Brookfield Floating Bridge

Brookfield, Vermont is the sort of town that refuses to have its roads paved. In fact, the National Register of Historic Places nomination specifically mentions the dirt roads as character defining features of the village. It is also home to one of the few floating bridges in the world. The floating bridge means just as much, if not more, to its residents as the dirt road. It, too, is listed in the National Register – as a contributing resource to the Brookfield Historic District.

The story goes that a man fell through the ice one winter and drowned, prompting residents to lay logs across the water and tie them together in the winter of 1820. When the ice melted the log bridge remained, creating a floating bridge. Over the centuries, the bridge was replaced many times, with wood barrels to float the deck and eventually plastic barrels. Remember this photo from 2010? That’s when it was the sinking bridge, and closed to traffic. This 1976 bridge was the 7th floating bridge across Sunset Lake, but it had seen better days.

December 2010, Brookfield, VT.

Because of the bridge’s historic significance and the determined people of Brookfield, the Vermont Agency of Transportation designed a new floating bridge to replace the deteriorating 1976 bridge. The bridge opened on May 23, 2015 in grand celebration, with probably more people than Brookfield’s seen in decades! I worked on the project a bit while at VTrans, so it seemed like a fitting celebration to attend. Here are a few photographs from the day.

Dirt roads through the center of Brookfield.

Dirt roads through the center of Brookfield. The main road is actually State Highway 65.

Hundreds gathered for the bridge opening.

Hundreds & hundreds gathered for the bridge opening.

Food, souvenirs, bands, red, white and blue!

Food, souvenirs, bands, red, white and blue!

The brand new floating bridge still contributes to the Brookfield Village Historic District.

The brand new floating bridge still contributes to the Brookfield Village Historic District.

All details were discussed.

All details were sweat over in the design process – including bridge railings, guardrails, and the connection from the bridge to the roadway.

View across Sunset Lake.

View across Sunset Lake.

View from Ariel's Restaurant in town to the bridge.

View from Ariel’s Restaurant in town to the bridge.

If you’re in Central Vermont, visit the Floating Bridge (and drive across it). It’s a trip!

With Your Coffee

Roads at Shelburne Farms.

Afternoon view at Shelburne Farms: sheep on the left, mountains up ahead, traveling along a dirt road.

Welcome to summer, everyone! Happy Memorial Day! Are you ready for a three day weekend? How was your week? Learn anything new? Have fun adventures? I’m looking forward to a weekend of some Vermont explorations and cheering on the runners in the Vermont City Marathon + Relay. Here are some interesting stories from around the internet.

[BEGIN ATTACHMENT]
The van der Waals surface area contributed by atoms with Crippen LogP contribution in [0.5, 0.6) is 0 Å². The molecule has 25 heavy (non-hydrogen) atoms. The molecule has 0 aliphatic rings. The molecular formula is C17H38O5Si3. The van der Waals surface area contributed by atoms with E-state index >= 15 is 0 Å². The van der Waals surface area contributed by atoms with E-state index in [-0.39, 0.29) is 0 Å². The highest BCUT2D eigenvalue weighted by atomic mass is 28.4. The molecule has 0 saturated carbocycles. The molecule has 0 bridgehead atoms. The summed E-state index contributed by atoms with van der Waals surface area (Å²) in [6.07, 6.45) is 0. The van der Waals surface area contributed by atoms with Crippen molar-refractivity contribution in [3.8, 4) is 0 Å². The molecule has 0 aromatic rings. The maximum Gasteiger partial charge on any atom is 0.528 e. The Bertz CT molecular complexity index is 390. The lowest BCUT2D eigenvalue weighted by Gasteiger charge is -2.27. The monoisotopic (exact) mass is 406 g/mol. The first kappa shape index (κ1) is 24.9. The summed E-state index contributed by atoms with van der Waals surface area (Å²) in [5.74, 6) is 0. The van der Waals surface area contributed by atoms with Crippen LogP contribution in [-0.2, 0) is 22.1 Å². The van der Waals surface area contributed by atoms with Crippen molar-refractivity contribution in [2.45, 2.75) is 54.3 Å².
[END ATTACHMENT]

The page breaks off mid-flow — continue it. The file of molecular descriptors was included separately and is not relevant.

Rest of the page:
Have the best weekend, everyone. Take pictures, laugh, eat ice cream, enjoy the sunshine, eat locally, all good things. Cheers!

Burlington, Vermont City Guide

Views in Burlington.

Views in Burlington.

Welcome to Memorial Day weekend, also known as Marathon Weekend in Burlington, VT. It’s the unofficial start of summer (though we have been saying summer for weeks now – as we must take advantage of the too-short season in Vermont), and it’s one of the biggest events for Burlington, home to the Vermont City Marathon + Relay. My love of Burlington runs deep, so when a Twitter friend, @CaitAmirault, asked what to see, do, and eat in Burlington, it inspired me to make a list of my favorite places.

Top of Church Street.

TO SEE & DO

  • Church Street Marketplace is a must and where you’ll find most everyone. Stroll the pedestrian mall for food, shopping, people watching, and the unmistakable giddiness of this time of year in Vermont.
  • Head down to the Burlington Waterfront & bike path, where the marathon will end. You can watch the finish. And when the crowd clears, you’ll be able to see the renovated boardwalk (looks great), as well as the gorgeous Adirondack Mountains set in the background of Lake Champlain. If you’re adventurous, rent bicycles and head down the Island Line bike path, the old railroad line.
  • If you’d like to see some mixed-use areas of Burlington, stroll down Pine Street to the South End Arts District. It’s a mix of artist studios and small shops and restaurants – definitely the fastest growing area in the city. Walk up Marble Street or Howard Street into the Five Sisters neighborhood for walking among adorable bungalows and early 20th century homes.
  • In the mood for more high style architecture? Walk up to South Union and South Willard Street. Champlain College and UVM have beautiful campuses, too.

Arts Riot Truck Stop.

To Eat & Drink

  • Here for the marathon weekend on Friday? Head to Pine Street for the Arts Riot Truck Stop for delicious food and a great crowd. Get there early or wait in long lines! Actually, the long lines are fine. Just eat in courses.
  • Need breakfast? Myers Bagels on Pine Street for Montreal style bagels approved by this New Yorker.
  • Coffee? Also on Pine Street: Speeder & Earls for locally roasted coffee and a good place to get work done or catch up with a friend.
  • Or, August First for more coffee and fresh food and baked goods. It’s a screen free café and it’s located in a rehabilitated service garage.
  • Brunch is a local favorite at Penny Cluse. The scrambled egg tacos are my current meal of choice.